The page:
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The Bank of Japan stuck to its long-held monetary easing policy even as other central banks around the world lift interest rates to tame inflation. But it said it would ‘pay due attention’ to foreign exchange markets, a rare comment that comes after the yen hit a 24-year low against the dollar. In a statement following a two-day policy meeting, the BoJ kept in place its rate of minus 0.1% – part of a decade-old action plan aimed at boosting the world's third-largest economy – bucking pressure to address the impact of a weaker yen. Its decision runs counter to a global tightening trend to tackle sky-high fuel and food prices linked to the war in Ukraine and supply chain snarls.

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The eurozone's annual inflation rate for May was confirmed at a rampant 8.1%, according to Eurostat. The figure was in line with a prior estimate and accelerated from 7.4% in April. May's inflation rate was a record high for the single currency area. Core inflation, excluding energy, good, alcohol and tobacco, accelerated to 3.8% in the eurozone in May from 3.5% in April. On a monthly basis, consumer prices in the eurozone rose 0.8% in May from 0.6% in April.

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The US plans to propose a new initiative to address Pacific island issues next week as it scrambles to offset China's thrust into the region, a top White House official said. Washington is ‘stepping up across the board’ its engagement with Pacific island nations to address their concerns over everything from relations with Washington to illegal fishing, climate change and regional security, said Kurt Campbell, a senior official for Asia in the National Security Council. ‘This is an area of enormous strategic importance. We have historical and moral responsibilities, both from the Second World War and, subsequent, the nuclear age,’ Campbell told a forum held by the Center for a New American Security, a Washington think-tank. The announcement came after China was dealt a setback when 10 Pacific island states in late May rebuffed a proposal for a regional pact that would have pulled them into Beijing's orbit.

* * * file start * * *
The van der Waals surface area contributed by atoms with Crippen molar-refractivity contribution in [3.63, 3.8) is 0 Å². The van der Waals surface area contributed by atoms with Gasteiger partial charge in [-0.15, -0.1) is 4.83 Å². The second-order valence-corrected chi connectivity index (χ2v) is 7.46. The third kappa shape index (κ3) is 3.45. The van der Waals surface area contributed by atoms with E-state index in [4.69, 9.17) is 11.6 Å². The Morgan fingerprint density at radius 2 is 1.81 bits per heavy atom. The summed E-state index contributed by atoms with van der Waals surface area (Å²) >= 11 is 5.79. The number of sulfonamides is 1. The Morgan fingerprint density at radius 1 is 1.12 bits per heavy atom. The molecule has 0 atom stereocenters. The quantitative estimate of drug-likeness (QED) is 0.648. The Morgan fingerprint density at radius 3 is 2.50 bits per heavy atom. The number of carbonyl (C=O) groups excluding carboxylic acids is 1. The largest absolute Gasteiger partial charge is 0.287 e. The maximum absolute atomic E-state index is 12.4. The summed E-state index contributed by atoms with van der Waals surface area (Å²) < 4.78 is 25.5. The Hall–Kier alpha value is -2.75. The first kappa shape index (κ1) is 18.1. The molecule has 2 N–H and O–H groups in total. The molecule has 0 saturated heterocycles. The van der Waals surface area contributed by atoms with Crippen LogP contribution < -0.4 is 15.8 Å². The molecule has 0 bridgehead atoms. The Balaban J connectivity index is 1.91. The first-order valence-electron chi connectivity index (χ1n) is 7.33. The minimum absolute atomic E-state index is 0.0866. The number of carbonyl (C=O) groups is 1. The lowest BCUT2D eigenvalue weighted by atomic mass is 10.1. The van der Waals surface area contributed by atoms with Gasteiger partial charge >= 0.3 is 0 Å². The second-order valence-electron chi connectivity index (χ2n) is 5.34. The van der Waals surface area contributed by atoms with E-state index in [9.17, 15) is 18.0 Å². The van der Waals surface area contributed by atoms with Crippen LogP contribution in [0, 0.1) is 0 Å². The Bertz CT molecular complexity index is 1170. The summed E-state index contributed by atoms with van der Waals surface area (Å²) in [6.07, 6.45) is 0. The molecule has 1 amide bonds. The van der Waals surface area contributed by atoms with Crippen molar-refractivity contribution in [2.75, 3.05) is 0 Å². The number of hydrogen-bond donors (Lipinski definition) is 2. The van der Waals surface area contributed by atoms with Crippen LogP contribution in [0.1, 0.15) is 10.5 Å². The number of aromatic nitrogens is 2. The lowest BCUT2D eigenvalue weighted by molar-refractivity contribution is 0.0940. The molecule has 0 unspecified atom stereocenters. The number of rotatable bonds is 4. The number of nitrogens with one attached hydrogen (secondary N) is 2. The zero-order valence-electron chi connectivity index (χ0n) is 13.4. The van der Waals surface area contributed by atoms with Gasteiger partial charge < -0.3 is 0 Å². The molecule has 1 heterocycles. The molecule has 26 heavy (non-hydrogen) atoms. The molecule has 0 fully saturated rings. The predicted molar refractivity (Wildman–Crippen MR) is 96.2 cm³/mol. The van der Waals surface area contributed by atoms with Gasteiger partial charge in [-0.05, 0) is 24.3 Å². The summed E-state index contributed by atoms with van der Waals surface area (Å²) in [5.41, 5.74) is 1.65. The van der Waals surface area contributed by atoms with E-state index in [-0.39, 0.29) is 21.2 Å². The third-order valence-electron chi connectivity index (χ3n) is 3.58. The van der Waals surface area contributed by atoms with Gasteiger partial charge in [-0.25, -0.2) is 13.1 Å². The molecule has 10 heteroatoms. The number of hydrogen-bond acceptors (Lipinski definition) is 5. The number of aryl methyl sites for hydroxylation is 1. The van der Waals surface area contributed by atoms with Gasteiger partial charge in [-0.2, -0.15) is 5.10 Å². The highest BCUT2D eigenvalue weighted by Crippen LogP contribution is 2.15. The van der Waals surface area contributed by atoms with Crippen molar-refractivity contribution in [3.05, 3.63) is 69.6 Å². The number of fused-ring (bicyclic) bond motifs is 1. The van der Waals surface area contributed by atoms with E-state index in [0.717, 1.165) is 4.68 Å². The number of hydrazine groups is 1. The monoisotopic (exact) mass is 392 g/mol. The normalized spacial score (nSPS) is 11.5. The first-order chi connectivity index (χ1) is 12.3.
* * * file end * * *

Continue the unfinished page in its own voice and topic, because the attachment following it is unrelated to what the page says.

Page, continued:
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The European Commission meets Friday to give its fast-tracked opinion on Ukraine's bid for EU candidacy, a step closer to membership for the country a day after the bloc's most powerful leaders visited Kyiv as it battles Russia's invasion. Never before has an opinion been given so quickly on EU candidacy, which must be approved by all 27 member states. The opinion will serve as a basis for discussion at next week's EU summit, where leaders are expected to approve Ukraine's candidate status, but with stern conditions attached, and membership may take years or even decades. France, Germany, Italy and Romania are all in favour of Ukraine receiving ‘immediate’ candidate status, French President Emmanuel Macron said in Kyiv on Thursday.

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UK Prime Minister Boris Johnson's plans to unilaterally scrap parts of Northern Ireland's Brexit deal are ‘politically driven’ and ‘very damaging’ to EU-UK relations, the European Commission vice-president has said. Maros Sefcovic said the EU was not ‘here for political point scoring’ after the bloc launched fresh legal action against the UK in retaliation over the PM's just laid Northern Ireland Protocol Bill, which will effectively rip up key parts of the deal signed by Johnson and the EU in 2019. Sefcovic told Beth Rigby on Sky News: ‘I cannot resist the impression that the tabling of the Bill is politically driven, but it's not our role to comment on internal politics in the UK and therefore our doors for the negotiations will always be open. ’We are here for the results, not political point scoring…We are in a fixing business, but I am afraid to say what was tabled on Monday is very much nixing.